Where’s the Gold – Despite the fact that it has a traditional setting and is powered by the well-known Aristocrat software, Where’s The Gold fails to deliver due to its restricted features and poor return to player (RTP).
Where’s the Gold RTP 94.921%
|Slot function||Slot description|
|Slot date created:||2003|
|Features:||Configurable winlines, Free spins, Autoplay|
|Where’s the Gold themes:||5-Reels|
|Available on:||Mobile, Desktop|
Review of Where’s the Gold?
Theme and plot of the story
Apart from being the question that every slot player asks himself when they sit down at a machine, Where’s the Gold is a video slot from Aristocrat Gaming with a gold rush theme reminiscent of the old West. Covered wagons, pickaxes, dynamite, and yet another rendition of the traditional white-bearded, neckerchief-wearing old-timey prospector are all to be expected.
Despite the fact that it is a typical setting for slot machines for obvious reasons, it is always a pleasant one. After all, who doesn’t want to feel like an adventurous speculator in California roving the countryside in the hopes of stumbling across the deposit that will finally earn them their fortune?
Graphics, sounds, and animations are all included.
The symbols are fun little cartoon versions of gold rush staples (dynamite, mine entrances, covered wagons etc…) although they suffer from Aristocrats’ usual problem of being coloured almost entirely in the most garish and luminous colour schemes. On top of that, little attempt is taken to make the Ace to Nine symbols blend in with the rest of the symbols.
Despite the fact that the sound design is a touch impersonal, it does not interfere with the game’s flow and is thus quickly forgotten, and the animations are basic yet fluid and effective.
In terms of graphics, it is, on the whole, absolutely sufficient.
The game’s gameplay is a little underwhelming. Despite the fact that it is a five-reel, 25-payline slot machine, it does not include any of the features that you may anticipate.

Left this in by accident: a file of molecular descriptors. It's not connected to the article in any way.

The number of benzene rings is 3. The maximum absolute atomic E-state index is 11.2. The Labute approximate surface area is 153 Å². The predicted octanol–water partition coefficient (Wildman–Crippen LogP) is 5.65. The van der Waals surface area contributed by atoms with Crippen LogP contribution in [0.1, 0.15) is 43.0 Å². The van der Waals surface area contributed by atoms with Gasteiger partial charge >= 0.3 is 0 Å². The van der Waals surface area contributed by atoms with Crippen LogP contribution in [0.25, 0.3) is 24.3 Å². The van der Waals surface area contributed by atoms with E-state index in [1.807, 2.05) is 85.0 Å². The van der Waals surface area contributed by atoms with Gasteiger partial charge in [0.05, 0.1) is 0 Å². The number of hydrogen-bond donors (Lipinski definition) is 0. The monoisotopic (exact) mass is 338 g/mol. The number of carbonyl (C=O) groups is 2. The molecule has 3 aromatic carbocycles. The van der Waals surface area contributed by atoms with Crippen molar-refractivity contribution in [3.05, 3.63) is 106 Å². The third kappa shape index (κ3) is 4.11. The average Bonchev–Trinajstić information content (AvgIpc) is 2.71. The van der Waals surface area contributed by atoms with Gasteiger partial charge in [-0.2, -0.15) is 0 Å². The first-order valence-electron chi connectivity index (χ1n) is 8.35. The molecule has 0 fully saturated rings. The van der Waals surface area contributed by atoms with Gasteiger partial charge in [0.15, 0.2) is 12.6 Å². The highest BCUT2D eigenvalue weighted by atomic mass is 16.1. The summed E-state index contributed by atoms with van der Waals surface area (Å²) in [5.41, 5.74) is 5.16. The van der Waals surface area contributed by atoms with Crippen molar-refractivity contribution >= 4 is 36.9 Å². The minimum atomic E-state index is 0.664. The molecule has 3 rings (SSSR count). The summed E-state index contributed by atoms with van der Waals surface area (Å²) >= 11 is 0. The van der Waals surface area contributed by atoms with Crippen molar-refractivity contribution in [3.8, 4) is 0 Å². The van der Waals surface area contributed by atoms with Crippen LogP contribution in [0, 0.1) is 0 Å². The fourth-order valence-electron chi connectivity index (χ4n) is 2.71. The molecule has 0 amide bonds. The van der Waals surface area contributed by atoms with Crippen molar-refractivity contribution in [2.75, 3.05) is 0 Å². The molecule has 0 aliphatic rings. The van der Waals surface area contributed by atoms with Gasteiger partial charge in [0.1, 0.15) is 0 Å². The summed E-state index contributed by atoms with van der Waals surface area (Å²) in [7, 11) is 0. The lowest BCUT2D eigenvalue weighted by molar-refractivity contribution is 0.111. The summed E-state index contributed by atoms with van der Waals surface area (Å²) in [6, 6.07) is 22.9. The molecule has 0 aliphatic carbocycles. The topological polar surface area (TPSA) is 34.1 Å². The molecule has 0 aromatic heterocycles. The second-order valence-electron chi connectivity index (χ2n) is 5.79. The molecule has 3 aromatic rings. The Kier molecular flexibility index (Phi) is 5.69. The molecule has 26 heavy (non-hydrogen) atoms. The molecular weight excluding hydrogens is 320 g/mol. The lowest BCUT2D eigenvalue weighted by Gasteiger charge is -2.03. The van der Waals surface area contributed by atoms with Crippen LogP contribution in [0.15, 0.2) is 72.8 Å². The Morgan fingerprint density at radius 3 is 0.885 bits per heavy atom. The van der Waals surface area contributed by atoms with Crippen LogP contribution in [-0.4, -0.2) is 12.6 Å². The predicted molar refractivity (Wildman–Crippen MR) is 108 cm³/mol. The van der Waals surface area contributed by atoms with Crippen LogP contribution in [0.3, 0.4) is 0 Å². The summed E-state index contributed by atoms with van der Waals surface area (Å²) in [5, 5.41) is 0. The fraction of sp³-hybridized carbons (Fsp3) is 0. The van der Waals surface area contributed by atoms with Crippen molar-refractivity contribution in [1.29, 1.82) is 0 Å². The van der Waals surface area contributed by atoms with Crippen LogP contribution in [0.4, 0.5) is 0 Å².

From the simple act of pressing the button and seeing the reels roll, there is hardly nothing to differentiate the action. Because of the high volatility of the game, bonuses appear very seldom (see below), and the lack of special symbols or a gamble function may be a touch tedious for some players who are used to newer games with their large arrays of options.
Along with being overlong reel animations with no ability to speed them up or skip them, it also suffers from being too simple.
Consequently, playing Where’s The Gold is a rather sluggish experience due to the lack of pacing.
Wilds, bonuses, and free spins are all included in this game.
There is just one additional feature in the game, which is activated when you get three or more Scatter symbols anywhere on the screen.
In the bonus, you choose a character who will randomly award you up to 10 free spins and up to three symbols will be transformed into Golden Wilds, which may substitute for any symbol except the Scatter throughout the free spins round.
While in the free spins mode, you have the option to retrigger the feature for an extra 10 free spins.
In the default game, there are no Wild symbols to be found.
Bet sizes, return on investment (RTI), and variance
The game may have a high level of unpredictability, which may appeal to certain players, but with a return to player (RTP) of 94.92 percent, we are instantly put off from playing Where’s the Gold. We have a tendency to consider the industry average of 96 percent to be the bare minimum acceptable return. Where’s the Gold doesn’t do enough to distinguish itself in other ways, therefore this would be a deal-breaker for us if we were to consider it.
For example, if you just wanted to bet on one winline, the minimum bet was €/£/$0.01; if you wanted to bet on all 25 winlines, the minimum bet was €/£/$0.25. The highest wager per spin was €/£/$100.00, and the maximum bet per line was €/£/$4.00.
Where’s the Gold offers a great premise, but it falls short in delivering results. Even if the return on investment (RTI) were better, the game has so little going on that it would only attract to a small number of niche players.
It’s not bad, but it’s a little underwhelming.